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Uranium Mining and Norm in North America—Some Perspectives on Occupational Radiation Exposure

Brown, Steven H.*; Chambers, Douglas B.

doi: 10.1097/HP.0000000000000673

All soils and rocks contain naturally occurring radioactive materials (NORM). Many ores and raw materials contain relatively elevated levels of natural radionuclides, and processing such materials can further increase the concentrations of naturally occurring radionuclides. In the U.S., these materials are sometimes referred to as technologically-enhanced naturally occurring radioactive materials (TENORM). Examples of NORM minerals include uranium ores, monazite (a source of rare earth minerals), and phosphate rock used to produce phosphate fertilizer. The processing of these materials has the potential to result in above-background radiation exposure to workers. Following a brief review of the sources and potential for worker exposure from NORM in these varied industries, this paper will then present an overview of uranium mining and recovery in North America, including discussion on the mining methods currently being used for both conventional (underground, open pit) and in situ leach (ISL), also referred to as In Situ Recovery (ISR), and the production of NORM materials and wastes associated with these uranium recovery methods. The radiological composition of the NORM products and wastes produced and recent data on radiological exposures received by workers in the North American uranium recovery industry are then described. The paper also identifies the responsible government agencies in the U.S. and Canada assigned the authority to regulate and control occupational exposure from these NORM materials.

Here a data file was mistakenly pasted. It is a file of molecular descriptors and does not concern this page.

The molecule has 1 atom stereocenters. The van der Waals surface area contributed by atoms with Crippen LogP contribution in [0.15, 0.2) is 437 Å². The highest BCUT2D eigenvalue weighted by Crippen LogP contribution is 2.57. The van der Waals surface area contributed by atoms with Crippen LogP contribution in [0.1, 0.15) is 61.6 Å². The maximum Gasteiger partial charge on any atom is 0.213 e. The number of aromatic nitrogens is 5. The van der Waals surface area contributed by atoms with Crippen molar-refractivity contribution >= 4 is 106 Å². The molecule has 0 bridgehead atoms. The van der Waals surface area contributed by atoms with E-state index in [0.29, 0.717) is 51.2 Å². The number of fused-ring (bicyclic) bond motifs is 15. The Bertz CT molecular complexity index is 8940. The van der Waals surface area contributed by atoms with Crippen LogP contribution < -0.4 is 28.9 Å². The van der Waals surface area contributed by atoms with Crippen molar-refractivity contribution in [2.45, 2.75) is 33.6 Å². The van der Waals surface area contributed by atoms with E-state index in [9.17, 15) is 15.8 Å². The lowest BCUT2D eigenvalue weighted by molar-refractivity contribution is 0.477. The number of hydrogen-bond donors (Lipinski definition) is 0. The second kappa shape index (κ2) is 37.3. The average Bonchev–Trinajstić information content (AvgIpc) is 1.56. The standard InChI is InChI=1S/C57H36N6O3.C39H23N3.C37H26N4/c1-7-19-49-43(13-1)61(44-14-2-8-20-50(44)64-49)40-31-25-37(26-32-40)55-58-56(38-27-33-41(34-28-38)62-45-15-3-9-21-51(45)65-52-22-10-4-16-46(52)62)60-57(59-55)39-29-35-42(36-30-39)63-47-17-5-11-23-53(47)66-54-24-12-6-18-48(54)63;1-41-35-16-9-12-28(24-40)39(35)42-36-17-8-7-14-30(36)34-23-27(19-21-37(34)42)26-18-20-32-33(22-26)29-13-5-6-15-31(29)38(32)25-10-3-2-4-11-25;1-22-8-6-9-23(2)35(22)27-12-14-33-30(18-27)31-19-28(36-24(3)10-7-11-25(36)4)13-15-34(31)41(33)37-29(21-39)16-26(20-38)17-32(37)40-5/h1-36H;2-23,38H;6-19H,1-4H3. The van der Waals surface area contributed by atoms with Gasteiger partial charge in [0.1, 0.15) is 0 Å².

*SHB Inc., Centennial, CO, USA; †ARCADIS Canada Ltd., Richmond Hill, Ontario, Canada; ARACDIS Canada LTD, 121 Granton Drive, Richmond Hill, Ontario, Canada L4B 3N4.

The authors declare no conflicts of interest.

For correspondence contact: Steven H. Brown, SHB Inc., 7505 S. Xanthia Pl., Centennial, CO 80112, or email at

(Manuscript accepted 2 February 2017)

© 2017 by the Health Physics Society